In 1910, work began on the United States General Post Office on 8th Avenue, across the street from the recently finished Pennsylvania Station. Three years later, and at a cost of more than five million dollars, the building was finished. Designed by the architect firm, McKim, Mead and White, the Classical style of the new post office mirrored that of the Pennsylvania railroad terminal across the road. It boasts one of the longest colonnaded facades in the world, and is well known for Ira Schnapp’s Trajan-style carved quotation from the Histories by Herodotus: “Neither snow nor rain nor heat nor gloom of night stays these couriers from the swift completion of their appointed rounds.” The post office opened for business in September 1914 and was the largest in the country; operating twenty-four hours a day, every day of the year. During the Great Depression of the 1930s, the building was extended to 9th Avenue, under direction of the postmaster, General James A. Farley. From that point on the whole structure was known as the James Farley Post Office.
The Post Office had a staff of up to four thousand personnel, including a division of postal police, a dedicated medical staff, photographers, and Postal Office Inspectors that ensured everything was running smoothly. A train line ran underneath the building, which had its own access and by which mail was occasionally delivered. This mail was sorted in an enormous glass-covered mail handling hall that covered more than an acre of space. A network of pneumatic tubes was installed around the building and surrounding city, which allowed mail to be quickly distributed to Grand Central station. With this system, mail bags could be sent from the post office and reach their destination in about two minutes.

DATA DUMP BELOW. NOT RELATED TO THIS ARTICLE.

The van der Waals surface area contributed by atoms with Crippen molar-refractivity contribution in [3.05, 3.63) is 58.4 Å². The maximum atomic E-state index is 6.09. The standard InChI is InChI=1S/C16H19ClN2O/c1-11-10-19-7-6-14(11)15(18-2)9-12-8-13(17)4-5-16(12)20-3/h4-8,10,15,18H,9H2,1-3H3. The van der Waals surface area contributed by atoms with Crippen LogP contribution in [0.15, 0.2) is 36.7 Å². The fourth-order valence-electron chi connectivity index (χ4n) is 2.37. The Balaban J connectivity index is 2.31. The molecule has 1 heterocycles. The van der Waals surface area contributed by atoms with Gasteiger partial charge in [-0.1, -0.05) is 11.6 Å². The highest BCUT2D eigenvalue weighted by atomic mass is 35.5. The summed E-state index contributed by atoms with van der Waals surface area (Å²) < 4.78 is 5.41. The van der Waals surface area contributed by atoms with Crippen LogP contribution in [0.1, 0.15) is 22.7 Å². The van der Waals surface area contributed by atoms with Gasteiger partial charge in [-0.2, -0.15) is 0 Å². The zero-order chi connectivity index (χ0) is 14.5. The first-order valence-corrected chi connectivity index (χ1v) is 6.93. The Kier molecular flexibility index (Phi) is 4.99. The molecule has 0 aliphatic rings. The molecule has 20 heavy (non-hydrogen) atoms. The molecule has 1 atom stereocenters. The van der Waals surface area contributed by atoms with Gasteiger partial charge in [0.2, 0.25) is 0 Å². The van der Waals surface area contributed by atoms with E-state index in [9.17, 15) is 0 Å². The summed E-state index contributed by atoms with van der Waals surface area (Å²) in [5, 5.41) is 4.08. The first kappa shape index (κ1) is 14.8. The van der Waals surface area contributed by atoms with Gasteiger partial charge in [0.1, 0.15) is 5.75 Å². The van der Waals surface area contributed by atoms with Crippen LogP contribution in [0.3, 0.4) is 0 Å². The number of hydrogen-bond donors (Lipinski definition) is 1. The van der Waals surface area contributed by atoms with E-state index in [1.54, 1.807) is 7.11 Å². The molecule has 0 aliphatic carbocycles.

The granite building is as long as the railway station it is based on, stretching across the entire space between 31st Street and 33rd Street. Access is via a tall staircase that almost spans the whole length of the building. The facade is colonnaded with twenty Corinthian-style columnns, each one beautifully fluted. Inside, a main corridor runs the full length of two blocks. The walls are made with Botticino marble and decorative ironwork, the floors of Knoxville marble. A two-story high ceiling is decorated with ten different seals of countries that were members of the Postal Union. The offices are clad in white drywall and linoleum, and those of the Postmaster and Postal Office Inspectors feature mahogany wood paneled walls and marble floors.
In 1990, many of the buildings services were made redundant, so it started reducing its staff and closing many of the cavernous spaces within. Many of the building’s most interesting spaces remain vacant to this day, though there are plans to redevelop it as an extension of Pennsylvania Station: the Moynihan Station. Today, some portions of the building remain open and contain interesting objects from postal history: a green Irish post-box, a horse-drawn carriage for delivering mail, and a 1920s mail courier bike.